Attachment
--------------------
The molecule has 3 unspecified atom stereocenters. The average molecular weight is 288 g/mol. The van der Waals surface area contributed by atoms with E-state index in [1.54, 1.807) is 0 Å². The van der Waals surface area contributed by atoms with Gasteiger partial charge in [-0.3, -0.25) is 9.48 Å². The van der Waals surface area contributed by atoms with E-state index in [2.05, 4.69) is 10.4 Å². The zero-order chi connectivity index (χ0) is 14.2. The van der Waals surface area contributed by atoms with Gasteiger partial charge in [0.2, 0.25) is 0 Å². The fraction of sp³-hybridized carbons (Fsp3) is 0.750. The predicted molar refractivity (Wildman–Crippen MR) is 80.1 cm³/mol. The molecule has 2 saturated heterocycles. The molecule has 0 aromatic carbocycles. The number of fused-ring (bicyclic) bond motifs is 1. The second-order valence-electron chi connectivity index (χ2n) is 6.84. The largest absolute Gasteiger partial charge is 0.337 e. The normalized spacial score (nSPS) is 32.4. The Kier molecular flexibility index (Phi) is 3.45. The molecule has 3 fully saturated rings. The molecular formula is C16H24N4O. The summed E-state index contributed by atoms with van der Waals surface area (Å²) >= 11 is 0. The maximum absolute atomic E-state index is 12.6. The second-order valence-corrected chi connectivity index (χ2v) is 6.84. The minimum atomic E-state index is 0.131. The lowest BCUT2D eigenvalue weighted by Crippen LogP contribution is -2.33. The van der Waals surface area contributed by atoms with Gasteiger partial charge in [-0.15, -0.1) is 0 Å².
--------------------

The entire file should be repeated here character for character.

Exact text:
The molecule has 3 unspecified atom stereocenters. The average molecular weight is 288 g/mol. The van der Waals surface area contributed by atoms with E-state index in [1.54, 1.807) is 0 Å². The van der Waals surface area contributed by atoms with Gasteiger partial charge in [-0.3, -0.25) is 9.48 Å². The van der Waals surface area contributed by atoms with E-state index in [2.05, 4.69) is 10.4 Å². The zero-order chi connectivity index (χ0) is 14.2. The van der Waals surface area contributed by atoms with Gasteiger partial charge in [0.2, 0.25) is 0 Å². The fraction of sp³-hybridized carbons (Fsp3) is 0.750. The predicted molar refractivity (Wildman–Crippen MR) is 80.1 cm³/mol. The molecule has 2 saturated heterocycles. The molecule has 0 aromatic carbocycles. The number of fused-ring (bicyclic) bond motifs is 1. The second-order valence-electron chi connectivity index (χ2n) is 6.84. The largest absolute Gasteiger partial charge is 0.337 e. The normalized spacial score (nSPS) is 32.4. The Kier molecular flexibility index (Phi) is 3.45. The molecule has 3 fully saturated rings. The molecular formula is C16H24N4O. The summed E-state index contributed by atoms with van der Waals surface area (Å²) >= 11 is 0. The maximum absolute atomic E-state index is 12.6. The second-order valence-corrected chi connectivity index (χ2v) is 6.84. The minimum atomic E-state index is 0.131. The lowest BCUT2D eigenvalue weighted by Crippen LogP contribution is -2.33. The van der Waals surface area contributed by atoms with Gasteiger partial charge in [-0.15, -0.1) is 0 Å².